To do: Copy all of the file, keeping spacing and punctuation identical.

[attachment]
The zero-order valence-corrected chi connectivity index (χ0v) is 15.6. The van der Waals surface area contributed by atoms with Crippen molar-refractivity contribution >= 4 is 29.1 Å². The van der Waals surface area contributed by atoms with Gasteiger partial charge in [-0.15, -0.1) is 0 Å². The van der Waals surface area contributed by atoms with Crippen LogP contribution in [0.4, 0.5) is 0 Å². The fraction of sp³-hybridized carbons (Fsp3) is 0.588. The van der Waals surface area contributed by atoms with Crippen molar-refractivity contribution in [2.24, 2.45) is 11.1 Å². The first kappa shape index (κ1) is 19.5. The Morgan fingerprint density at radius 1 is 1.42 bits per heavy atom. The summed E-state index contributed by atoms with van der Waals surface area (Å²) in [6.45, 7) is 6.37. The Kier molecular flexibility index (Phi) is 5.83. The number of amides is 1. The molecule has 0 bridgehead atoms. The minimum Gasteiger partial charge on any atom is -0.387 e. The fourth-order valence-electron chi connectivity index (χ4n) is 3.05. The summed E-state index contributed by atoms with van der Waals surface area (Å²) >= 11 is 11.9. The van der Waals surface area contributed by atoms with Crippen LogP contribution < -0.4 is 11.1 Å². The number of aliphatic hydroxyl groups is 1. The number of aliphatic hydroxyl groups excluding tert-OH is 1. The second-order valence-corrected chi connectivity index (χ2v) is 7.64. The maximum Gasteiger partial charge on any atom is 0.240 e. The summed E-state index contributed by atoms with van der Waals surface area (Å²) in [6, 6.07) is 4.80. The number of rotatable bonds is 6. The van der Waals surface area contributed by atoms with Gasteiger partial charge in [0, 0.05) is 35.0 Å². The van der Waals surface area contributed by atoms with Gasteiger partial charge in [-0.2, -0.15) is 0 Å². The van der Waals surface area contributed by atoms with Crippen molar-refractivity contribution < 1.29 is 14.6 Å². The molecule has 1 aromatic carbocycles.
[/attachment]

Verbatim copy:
The zero-order valence-corrected chi connectivity index (χ0v) is 15.6. The van der Waals surface area contributed by atoms with Crippen molar-refractivity contribution >= 4 is 29.1 Å². The van der Waals surface area contributed by atoms with Gasteiger partial charge in [-0.15, -0.1) is 0 Å². The van der Waals surface area contributed by atoms with Crippen LogP contribution in [0.4, 0.5) is 0 Å². The fraction of sp³-hybridized carbons (Fsp3) is 0.588. The van der Waals surface area contributed by atoms with Crippen molar-refractivity contribution in [2.24, 2.45) is 11.1 Å². The first kappa shape index (κ1) is 19.5. The Morgan fingerprint density at radius 1 is 1.42 bits per heavy atom. The summed E-state index contributed by atoms with van der Waals surface area (Å²) in [6.45, 7) is 6.37. The Kier molecular flexibility index (Phi) is 5.83. The number of amides is 1. The molecule has 0 bridgehead atoms. The minimum Gasteiger partial charge on any atom is -0.387 e. The fourth-order valence-electron chi connectivity index (χ4n) is 3.05. The summed E-state index contributed by atoms with van der Waals surface area (Å²) >= 11 is 11.9. The van der Waals surface area contributed by atoms with Crippen LogP contribution < -0.4 is 11.1 Å². The number of aliphatic hydroxyl groups is 1. The number of aliphatic hydroxyl groups excluding tert-OH is 1. The second-order valence-corrected chi connectivity index (χ2v) is 7.64. The maximum Gasteiger partial charge on any atom is 0.240 e. The summed E-state index contributed by atoms with van der Waals surface area (Å²) in [6, 6.07) is 4.80. The number of rotatable bonds is 6. The van der Waals surface area contributed by atoms with Gasteiger partial charge in [0, 0.05) is 35.0 Å². The van der Waals surface area contributed by atoms with Gasteiger partial charge in [-0.2, -0.15) is 0 Å². The van der Waals surface area contributed by atoms with Crippen molar-refractivity contribution < 1.29 is 14.6 Å². The molecule has 1 aromatic carbocycles.